On foot of my interventions at political level, my officials have been in discussions at a technical level with the European Commission and other member states. The aim of technical discussions has been to ensure that the methodology for calculating potential output and its implementation in the context of EU fiscal rules is applied in a manner that produces credible results that underpin the operation of a sound set of rules. The focus of our discussions has been two pronged; first, to improve how estimates of potential GDP are calculated for Ireland by using more appropriate population projections and, second, to apply the calculations in a more logical fashion so that the fiscal policy consistent with the rules is set based on latest available information regarding both the outturn and prospects for the Irish economy.
Discussions are progressing well but final decisions at a technical level must be endorsed at the relevant committees. While I do not want to prejudice the ongoing discussions, I welcome the strong engagement of the Commission on this issue. Finally, I emphasise that I support the revised fiscal rules. What I seek from the Commission and colleagues from other European states is a more sensible application of the rules for all member states as this will enhance the credibility of fiscal policy decision making.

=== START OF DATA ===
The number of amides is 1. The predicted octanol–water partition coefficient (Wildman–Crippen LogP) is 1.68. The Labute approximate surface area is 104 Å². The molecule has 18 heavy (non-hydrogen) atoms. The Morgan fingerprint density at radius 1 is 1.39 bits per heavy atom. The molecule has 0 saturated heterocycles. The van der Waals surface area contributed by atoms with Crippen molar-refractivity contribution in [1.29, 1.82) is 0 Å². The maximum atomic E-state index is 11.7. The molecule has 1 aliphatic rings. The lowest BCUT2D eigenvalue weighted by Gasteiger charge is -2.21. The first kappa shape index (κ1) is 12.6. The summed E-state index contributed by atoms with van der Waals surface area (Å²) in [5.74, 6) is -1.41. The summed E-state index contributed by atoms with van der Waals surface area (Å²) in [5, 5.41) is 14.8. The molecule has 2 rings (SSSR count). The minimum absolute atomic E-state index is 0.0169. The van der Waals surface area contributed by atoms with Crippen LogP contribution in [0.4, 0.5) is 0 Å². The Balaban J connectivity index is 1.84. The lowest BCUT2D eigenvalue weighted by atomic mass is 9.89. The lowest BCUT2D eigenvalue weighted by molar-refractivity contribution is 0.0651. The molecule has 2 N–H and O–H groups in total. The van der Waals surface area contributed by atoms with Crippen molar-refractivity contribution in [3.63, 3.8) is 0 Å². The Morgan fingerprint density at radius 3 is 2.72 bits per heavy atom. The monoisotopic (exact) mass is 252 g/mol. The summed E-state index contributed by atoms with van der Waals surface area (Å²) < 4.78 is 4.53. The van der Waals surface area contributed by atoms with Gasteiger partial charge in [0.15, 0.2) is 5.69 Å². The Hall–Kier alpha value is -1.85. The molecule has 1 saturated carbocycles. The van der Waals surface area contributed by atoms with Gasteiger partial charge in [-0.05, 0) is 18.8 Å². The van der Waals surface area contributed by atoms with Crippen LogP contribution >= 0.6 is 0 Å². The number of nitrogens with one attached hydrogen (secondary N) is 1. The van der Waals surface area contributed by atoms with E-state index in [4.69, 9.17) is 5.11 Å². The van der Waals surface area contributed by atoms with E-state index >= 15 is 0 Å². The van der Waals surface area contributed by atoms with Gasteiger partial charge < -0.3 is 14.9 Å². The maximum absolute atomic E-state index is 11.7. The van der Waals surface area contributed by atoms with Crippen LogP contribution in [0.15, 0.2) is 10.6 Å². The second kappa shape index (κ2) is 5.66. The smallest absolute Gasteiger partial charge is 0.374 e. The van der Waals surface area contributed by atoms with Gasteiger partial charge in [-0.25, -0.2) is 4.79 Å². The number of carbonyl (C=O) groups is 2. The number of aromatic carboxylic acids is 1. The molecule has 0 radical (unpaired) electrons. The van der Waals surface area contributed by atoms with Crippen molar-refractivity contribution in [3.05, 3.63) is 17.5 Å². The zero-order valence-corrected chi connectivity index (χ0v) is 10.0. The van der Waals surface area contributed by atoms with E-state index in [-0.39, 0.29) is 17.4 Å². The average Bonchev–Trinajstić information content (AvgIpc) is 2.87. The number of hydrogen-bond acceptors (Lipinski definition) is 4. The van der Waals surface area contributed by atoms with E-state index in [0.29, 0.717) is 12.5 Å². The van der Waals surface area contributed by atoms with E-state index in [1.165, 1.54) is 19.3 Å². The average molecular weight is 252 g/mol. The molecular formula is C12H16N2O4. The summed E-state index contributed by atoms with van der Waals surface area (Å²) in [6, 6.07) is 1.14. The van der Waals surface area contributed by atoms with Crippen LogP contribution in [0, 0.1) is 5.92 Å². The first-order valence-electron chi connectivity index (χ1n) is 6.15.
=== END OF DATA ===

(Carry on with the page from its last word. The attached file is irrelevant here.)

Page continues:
If it were not so serious one would laugh. The Minister was one of the architects of the rules and the first time they apply to this country is now, and we are over with the begging bowl asking to get rid of some rules that are simply not sensible. I agree with the Irish Fiscal Advisory Council's report that there is an anomaly in the rules and they need to be changed. It is not only the rules that must be considered as other issues must be taken into account such as the calculation of structural deficits and structural surpluses that will cause problems in the future. There is suspicion that this is happening as a result of it being an election year, that the Government has implemented all of the austerity rules and policies but given the impending election and the fact that it has committed to reducing the income tax rate for top earners, under the current rules the expenditure benchmark would not allow that to happen, and that the measure is very much geared towards election commitments.